What is the long-term outlook for a person who has had a radical nephrectomy?

Kidneys are important because they filter waste and excess water out of your body by making urine, and help to regulate your blood pressure. If both kidneys are removed, you will need a transplant or dialysis.

If you still have one healthy kidney, it can typically do everything you need it to do. Your healthcare provider might make dietary suggestions and recommend that you exercise and have regular checkups. If you take part in contact sports, you should discuss this with your healthcare provider because it is very important to protect the remaining kidney.

If a kidney is removed in childhood, there is a possibility of some loss of kidney function much later – usually at least 25 years later. However, this is usually mild and does not affect your lifespan.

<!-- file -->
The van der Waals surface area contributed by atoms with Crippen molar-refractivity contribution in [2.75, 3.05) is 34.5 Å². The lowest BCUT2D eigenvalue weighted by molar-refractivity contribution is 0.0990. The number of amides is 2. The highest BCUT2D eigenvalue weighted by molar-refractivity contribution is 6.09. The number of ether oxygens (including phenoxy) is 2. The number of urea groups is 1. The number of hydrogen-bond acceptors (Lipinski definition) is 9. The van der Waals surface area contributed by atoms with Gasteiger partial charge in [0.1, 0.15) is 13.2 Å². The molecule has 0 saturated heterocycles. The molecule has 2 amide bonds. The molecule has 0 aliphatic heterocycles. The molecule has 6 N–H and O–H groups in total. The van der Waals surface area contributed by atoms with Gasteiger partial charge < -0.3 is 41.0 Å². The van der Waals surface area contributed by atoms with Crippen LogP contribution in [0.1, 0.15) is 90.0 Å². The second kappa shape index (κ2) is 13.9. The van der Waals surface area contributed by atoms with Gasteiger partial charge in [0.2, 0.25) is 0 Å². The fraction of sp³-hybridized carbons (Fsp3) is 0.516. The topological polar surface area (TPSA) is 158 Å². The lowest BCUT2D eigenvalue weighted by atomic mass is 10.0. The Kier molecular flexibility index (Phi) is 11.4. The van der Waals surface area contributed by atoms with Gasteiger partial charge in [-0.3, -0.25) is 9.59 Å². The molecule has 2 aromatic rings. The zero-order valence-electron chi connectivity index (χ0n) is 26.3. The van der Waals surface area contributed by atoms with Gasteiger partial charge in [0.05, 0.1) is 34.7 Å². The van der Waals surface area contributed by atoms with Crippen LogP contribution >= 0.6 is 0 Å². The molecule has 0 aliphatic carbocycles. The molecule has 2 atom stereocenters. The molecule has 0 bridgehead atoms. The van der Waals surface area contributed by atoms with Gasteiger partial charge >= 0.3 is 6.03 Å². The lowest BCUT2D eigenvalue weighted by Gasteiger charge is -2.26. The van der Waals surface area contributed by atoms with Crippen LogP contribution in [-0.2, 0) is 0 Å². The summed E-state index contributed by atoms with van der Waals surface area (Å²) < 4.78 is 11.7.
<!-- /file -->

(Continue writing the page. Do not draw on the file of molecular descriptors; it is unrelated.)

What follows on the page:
When to Call the Doctor

When should I see my healthcare provider?

After your surgery your remaining kidney will need to be tested every year. Tests will include a urine test and blood pressure check. If protein is in the urine, that may mean that there’s something wrong with your remaining kidney. Every few years you’ll have to test your kidney functions, measuring the creatinine and glomerular filtration rate (GFR).

Last reviewed by a Cleveland Clinic medical professional on 12/10/2020.

References

  • National Kidney Foundation. . Accessed 11/30/2020.Nephrectomy (http://www.kidney.org/atoz/content/nephrectomy)
  • American Cancer Society. . Accessed 11/30/2020.Kidney Cancer (Adult) - Renal Cell Carcinoma (http://www.cancer.org/cancer/kidneycancer/detailedguide/kidney-cancer-adult-treating-surgery)
  • Kidney Cancer Association. . Accessed 11/30/2020.Surgery for Kidney Cancer (https://www.kidneycancer.org/get-information/surgery/)
  • Kidney Research UK. . Accessed 11/30/2020.Kidney Health Information (https://www.nhs.uk/Livewell/Kidneyhealth/Documents/kidney%20guide.pdf)

Cleveland Clinic is a non-profit academic medical center. Advertising on our site helps support our mission. We do not endorse non-Cleveland Clinic products or services. Policy